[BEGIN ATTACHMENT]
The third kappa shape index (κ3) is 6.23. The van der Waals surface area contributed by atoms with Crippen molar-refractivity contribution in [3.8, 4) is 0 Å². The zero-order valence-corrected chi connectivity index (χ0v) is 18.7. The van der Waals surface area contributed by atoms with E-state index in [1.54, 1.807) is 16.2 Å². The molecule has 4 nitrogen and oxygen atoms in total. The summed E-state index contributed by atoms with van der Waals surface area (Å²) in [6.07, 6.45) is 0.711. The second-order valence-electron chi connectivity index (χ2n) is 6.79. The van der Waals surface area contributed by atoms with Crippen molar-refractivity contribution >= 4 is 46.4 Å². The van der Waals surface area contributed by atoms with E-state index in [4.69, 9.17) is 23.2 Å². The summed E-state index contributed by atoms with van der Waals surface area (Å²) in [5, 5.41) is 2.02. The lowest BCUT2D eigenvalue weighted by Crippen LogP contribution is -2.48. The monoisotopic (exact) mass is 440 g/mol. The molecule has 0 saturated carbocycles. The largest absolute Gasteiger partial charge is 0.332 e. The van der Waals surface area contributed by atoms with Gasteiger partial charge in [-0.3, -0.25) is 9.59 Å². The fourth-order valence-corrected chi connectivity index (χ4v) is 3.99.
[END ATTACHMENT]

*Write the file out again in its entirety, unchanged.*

The third kappa shape index (κ3) is 6.23. The van der Waals surface area contributed by atoms with Crippen molar-refractivity contribution in [3.8, 4) is 0 Å². The zero-order valence-corrected chi connectivity index (χ0v) is 18.7. The van der Waals surface area contributed by atoms with E-state index in [1.54, 1.807) is 16.2 Å². The molecule has 4 nitrogen and oxygen atoms in total. The summed E-state index contributed by atoms with van der Waals surface area (Å²) in [6.07, 6.45) is 0.711. The second-order valence-electron chi connectivity index (χ2n) is 6.79. The van der Waals surface area contributed by atoms with Crippen molar-refractivity contribution >= 4 is 46.4 Å². The van der Waals surface area contributed by atoms with E-state index in [4.69, 9.17) is 23.2 Å². The summed E-state index contributed by atoms with van der Waals surface area (Å²) in [5, 5.41) is 2.02. The lowest BCUT2D eigenvalue weighted by Crippen LogP contribution is -2.48. The monoisotopic (exact) mass is 440 g/mol. The molecule has 0 saturated carbocycles. The largest absolute Gasteiger partial charge is 0.332 e. The van der Waals surface area contributed by atoms with Gasteiger partial charge in [-0.3, -0.25) is 9.59 Å². The fourth-order valence-corrected chi connectivity index (χ4v) is 3.99.